"A Lovely Sunday for Creve Coeur", by renowned playwright Tennessee Williams (directed for Milnerton Players by Judith Herbig) runs at the Milnerton Playhouse from 26 July until 3 August.
It is a warm June morning in the West End of St. Louis in the mid-1930s - a lovely Sunday for a picnic at Creve Coeur Lake. This delightful play, featuring four of Williams' most engaging female characters, skilfully explores, with comic irony and great tenderness, the need for human connection as well as the inevitable compromises one must make to get through 'the long run of life'.
This light comedy focuses on four friends striving for their independence. Dorothea, looking for her Prince Charming, the good-hearted hard-of-hearing Bodey, Sophie Gluck, a German immigrant manic-depressive and Helena, Dorothea’s haughty colleague. Will Dorothea succeed?
Bookings are open on the Milnerton Players' website or by telephone on 082 267 1061.
Reviewing the play in the New York Post, Clive Barnes said, "This is not your usual Tennessee tourist trip" and added, "it is sweet, honest, compassionate, different and totally enjoyable".
Hottentots Holland Dramatic Society (HHDS) will be holding auditions at their Playhouse in Somerset West at 19:00 on Sunday, 28 July, for two One-Act Plays to be presented on a double bill on Saturday, 28 September.
The first is Beware the Ides of March which has 13 parts, most of which can be played by men or women, with ages from 16 and up. The second is the Afrikaans production of Bevange which features 7 teenagers (4 female, 3 male). For further info visit the Playhouse Facebook page or phone (021) 852 5182.
Alfred Hitchcock's thriller, based on the play by Richard Hamilton. Directed for Muizenberg Dramatic Society by Alastair Duff.
Audition Date: Saturday 3 August 2013 at 14:30
Is there such a thing as a perfect murder? In this riveting play, set in New York in the early fifties, two young men who have everything – wealth, looks, talent and good breeding – commit a dreadful crime: just because they can. But someone from their past proves to be a greater adversary and nemesis than they ever could have imagined.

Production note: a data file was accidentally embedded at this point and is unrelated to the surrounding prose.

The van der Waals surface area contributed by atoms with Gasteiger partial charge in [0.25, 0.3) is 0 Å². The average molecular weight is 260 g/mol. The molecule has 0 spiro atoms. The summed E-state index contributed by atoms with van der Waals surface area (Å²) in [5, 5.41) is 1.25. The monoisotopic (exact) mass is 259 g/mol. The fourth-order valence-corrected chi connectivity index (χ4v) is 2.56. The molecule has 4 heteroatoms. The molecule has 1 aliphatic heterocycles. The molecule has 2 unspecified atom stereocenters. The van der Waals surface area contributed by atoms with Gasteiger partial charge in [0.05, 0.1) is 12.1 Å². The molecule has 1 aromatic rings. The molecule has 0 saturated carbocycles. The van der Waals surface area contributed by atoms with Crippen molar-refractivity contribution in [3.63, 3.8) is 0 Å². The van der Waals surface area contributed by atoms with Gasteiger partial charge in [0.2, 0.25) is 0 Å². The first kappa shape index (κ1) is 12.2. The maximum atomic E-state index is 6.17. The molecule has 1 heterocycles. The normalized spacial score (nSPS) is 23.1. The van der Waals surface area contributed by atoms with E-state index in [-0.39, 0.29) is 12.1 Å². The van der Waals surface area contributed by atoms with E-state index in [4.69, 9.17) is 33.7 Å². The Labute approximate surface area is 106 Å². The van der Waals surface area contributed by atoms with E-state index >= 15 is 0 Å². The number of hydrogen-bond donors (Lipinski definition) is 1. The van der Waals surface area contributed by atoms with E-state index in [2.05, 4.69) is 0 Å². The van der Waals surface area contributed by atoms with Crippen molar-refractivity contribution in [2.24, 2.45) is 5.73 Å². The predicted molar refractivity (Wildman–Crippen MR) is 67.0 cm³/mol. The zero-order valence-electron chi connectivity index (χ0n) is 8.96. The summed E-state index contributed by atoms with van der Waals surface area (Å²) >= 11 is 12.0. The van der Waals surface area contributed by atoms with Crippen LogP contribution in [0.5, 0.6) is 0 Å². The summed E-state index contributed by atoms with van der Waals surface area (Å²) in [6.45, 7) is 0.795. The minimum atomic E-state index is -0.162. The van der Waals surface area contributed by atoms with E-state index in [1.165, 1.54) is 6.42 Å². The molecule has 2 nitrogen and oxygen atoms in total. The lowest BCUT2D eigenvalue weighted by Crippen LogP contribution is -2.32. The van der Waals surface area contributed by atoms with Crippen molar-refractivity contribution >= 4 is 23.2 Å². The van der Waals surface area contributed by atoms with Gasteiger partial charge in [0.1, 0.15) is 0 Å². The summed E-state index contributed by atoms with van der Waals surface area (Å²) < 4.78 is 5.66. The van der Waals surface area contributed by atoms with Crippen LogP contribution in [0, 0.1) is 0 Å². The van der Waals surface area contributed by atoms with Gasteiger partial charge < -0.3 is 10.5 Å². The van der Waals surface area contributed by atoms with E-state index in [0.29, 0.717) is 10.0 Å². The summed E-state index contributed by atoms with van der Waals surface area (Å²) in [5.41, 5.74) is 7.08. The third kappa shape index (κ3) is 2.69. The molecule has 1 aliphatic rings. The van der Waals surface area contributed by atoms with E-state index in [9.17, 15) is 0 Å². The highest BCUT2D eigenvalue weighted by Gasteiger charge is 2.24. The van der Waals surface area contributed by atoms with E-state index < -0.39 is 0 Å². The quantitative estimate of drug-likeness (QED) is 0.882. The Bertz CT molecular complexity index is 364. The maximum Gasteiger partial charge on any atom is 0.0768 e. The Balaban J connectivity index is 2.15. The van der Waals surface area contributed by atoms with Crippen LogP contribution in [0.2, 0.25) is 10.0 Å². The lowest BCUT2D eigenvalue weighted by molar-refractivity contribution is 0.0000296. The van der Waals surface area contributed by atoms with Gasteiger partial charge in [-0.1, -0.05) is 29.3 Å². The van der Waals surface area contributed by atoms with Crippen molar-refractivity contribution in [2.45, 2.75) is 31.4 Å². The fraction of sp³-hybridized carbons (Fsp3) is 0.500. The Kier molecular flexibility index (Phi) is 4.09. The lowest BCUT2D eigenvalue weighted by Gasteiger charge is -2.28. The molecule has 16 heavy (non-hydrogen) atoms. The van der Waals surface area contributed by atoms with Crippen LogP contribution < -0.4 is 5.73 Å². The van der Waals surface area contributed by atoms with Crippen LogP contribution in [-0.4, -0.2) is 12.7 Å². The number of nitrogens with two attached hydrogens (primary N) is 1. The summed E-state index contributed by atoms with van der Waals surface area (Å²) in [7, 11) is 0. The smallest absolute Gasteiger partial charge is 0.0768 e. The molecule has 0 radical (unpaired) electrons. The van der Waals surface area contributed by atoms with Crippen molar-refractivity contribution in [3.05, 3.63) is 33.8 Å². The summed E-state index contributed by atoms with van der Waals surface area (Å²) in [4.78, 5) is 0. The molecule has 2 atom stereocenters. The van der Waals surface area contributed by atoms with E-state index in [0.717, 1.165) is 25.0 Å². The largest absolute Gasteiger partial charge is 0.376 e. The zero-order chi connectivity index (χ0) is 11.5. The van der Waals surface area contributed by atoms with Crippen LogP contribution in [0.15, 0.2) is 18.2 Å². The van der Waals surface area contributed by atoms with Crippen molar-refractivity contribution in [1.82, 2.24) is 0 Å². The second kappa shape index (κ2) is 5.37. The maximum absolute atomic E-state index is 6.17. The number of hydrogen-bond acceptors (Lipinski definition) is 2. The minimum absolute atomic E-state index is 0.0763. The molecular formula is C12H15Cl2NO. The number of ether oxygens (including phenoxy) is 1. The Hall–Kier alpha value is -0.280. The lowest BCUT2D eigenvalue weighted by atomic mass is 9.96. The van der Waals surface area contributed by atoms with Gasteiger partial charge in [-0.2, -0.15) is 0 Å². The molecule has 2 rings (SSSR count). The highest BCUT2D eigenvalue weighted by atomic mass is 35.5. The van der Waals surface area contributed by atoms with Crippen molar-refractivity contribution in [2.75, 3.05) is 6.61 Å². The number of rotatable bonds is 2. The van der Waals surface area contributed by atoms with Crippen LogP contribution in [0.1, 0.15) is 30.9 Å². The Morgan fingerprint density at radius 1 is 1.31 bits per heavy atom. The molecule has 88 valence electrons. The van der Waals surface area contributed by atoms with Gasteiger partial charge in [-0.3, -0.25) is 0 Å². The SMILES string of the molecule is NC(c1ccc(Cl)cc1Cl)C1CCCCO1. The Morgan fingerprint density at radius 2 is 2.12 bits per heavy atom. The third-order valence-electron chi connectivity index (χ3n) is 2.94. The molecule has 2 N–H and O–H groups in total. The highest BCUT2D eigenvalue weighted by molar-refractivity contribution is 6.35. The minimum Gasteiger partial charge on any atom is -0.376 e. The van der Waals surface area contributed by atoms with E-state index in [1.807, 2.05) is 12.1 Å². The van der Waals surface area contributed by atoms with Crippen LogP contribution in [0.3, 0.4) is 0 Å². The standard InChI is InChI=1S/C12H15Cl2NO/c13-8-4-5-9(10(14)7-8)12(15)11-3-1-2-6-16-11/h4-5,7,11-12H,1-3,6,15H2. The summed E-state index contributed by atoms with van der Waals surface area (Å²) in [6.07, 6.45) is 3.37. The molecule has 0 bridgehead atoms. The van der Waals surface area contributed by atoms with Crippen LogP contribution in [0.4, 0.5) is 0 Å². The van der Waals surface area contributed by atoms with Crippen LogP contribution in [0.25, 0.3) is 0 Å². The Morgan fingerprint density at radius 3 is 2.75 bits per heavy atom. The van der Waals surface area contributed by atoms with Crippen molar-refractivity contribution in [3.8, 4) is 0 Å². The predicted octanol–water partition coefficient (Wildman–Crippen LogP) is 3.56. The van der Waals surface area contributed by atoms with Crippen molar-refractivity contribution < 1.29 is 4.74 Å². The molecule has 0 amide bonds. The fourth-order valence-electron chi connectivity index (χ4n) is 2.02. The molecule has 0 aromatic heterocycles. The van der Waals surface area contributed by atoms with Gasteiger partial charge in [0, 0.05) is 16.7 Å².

There are no bit parts – every part is substantial, but Rupert, Brandon and Phillip are very large and demanding roles. American accents are necessary, even if it is just a suggestion. All ages are very approximate.
MR KENTLEY (50-60
David Kentley’s father, a polished gentleman of courtly manners and an urbane, sympathetic character. Speaks with a quiet dignity. British accent would be suitable too.
(20-30) Good-looking, talented, clever but quite insane. He is stronger than Phillip and dominates him. Witty, sophisticated and malicious, Brandon is a gem of a part.
Brandon’s partner, a concert pianist. Sensitive and passive, he does however stand up to Brandon’s domineering ways. Throughout the play he is tortured by what he and Brandon have done. Also a gem of a part.
Phillip, Brandon and Kenneth’s former school teacher. A clever man with an analytical mind, it is Rupert who solves the mystery. He is Brandon’s adversary, yet Brandon admires him above all. A challenging part.
Phillip and Brandon’s former school mate and Janet’s former boyfriend. Although somewhat less intelligent than his classmates, Kenneth is no fool. A smaller but challenging role.
David Kentley’s fiancée. A pretty, intelligent, stylish girl who tries to compensate for a lack of confidence by being witty and sophisticated. A part that offers an opportunity for strong acting.
MRS ATTWATER (40-60)
David Kentley’s aunt and the sister of Mr Kentley. A comic part, but the comedy is largely unintentional on her part. Vague and very “dear”, she could be played with a British accent. A challenging role.
MRS WILSON (40-65)
Brandon and Phillip’s housekeeper. Also comic, the part would be best suited to a thin to the point of skinny woman well past her prime who is still rather vain. Very involved in her employers’ lives, she is both motherly and interfering. A lovely part.
ALSO NEEDED are a production secretary, stage manager, prompt, props master, costume and set builders.
Patrons of the popular Playhouse in Somerset West will have an ample feast of the mysterious, uncanny and the supernatural during the second half of July, when the great vampire play “Dracula” (directed by Philippe Pringiers) will run. This thriller is a dramatisation of Bram Stoker’s novel of the same name, originally published in England many years ago, and has since sold phenomenally all over the English-speaking world.
Productions of this nature have been staged at the Playhouse in the past, but "Dracula" is so remarkably chilling and overwhelming in every respect that it is bound to prove a rare treat.
The first performance, on July 18th, will be a gala evening in support of the Somerset West shelter for homeless people, followed by only 5 more performances! Be sure to book your tickets in advance in order to avoid missing this exciting show!